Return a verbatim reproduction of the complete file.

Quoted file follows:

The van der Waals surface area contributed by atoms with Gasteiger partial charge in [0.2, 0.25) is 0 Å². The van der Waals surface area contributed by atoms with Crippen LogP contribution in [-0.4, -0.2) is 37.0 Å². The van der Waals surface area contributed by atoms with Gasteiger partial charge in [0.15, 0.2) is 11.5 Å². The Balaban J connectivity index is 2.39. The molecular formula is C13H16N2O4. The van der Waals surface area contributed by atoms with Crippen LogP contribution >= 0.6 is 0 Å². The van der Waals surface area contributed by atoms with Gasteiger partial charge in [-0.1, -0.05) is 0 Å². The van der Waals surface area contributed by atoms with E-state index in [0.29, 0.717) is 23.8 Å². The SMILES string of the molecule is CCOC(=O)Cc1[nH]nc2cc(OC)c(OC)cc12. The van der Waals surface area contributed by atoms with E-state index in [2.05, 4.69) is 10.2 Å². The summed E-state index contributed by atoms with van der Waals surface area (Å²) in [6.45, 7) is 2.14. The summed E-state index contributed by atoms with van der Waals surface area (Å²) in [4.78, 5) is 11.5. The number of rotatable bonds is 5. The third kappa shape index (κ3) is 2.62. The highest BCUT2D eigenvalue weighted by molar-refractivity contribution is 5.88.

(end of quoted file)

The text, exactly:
The van der Waals surface area contributed by atoms with Gasteiger partial charge in [0.2, 0.25) is 0 Å². The van der Waals surface area contributed by atoms with Crippen LogP contribution in [-0.4, -0.2) is 37.0 Å². The van der Waals surface area contributed by atoms with Gasteiger partial charge in [0.15, 0.2) is 11.5 Å². The Balaban J connectivity index is 2.39. The molecular formula is C13H16N2O4. The van der Waals surface area contributed by atoms with Crippen LogP contribution >= 0.6 is 0 Å². The van der Waals surface area contributed by atoms with Gasteiger partial charge in [-0.1, -0.05) is 0 Å². The van der Waals surface area contributed by atoms with E-state index in [0.29, 0.717) is 23.8 Å². The SMILES string of the molecule is CCOC(=O)Cc1[nH]nc2cc(OC)c(OC)cc12. The van der Waals surface area contributed by atoms with E-state index in [2.05, 4.69) is 10.2 Å². The summed E-state index contributed by atoms with van der Waals surface area (Å²) in [6.45, 7) is 2.14. The summed E-state index contributed by atoms with van der Waals surface area (Å²) in [4.78, 5) is 11.5. The number of rotatable bonds is 5. The third kappa shape index (κ3) is 2.62. The highest BCUT2D eigenvalue weighted by molar-refractivity contribution is 5.88.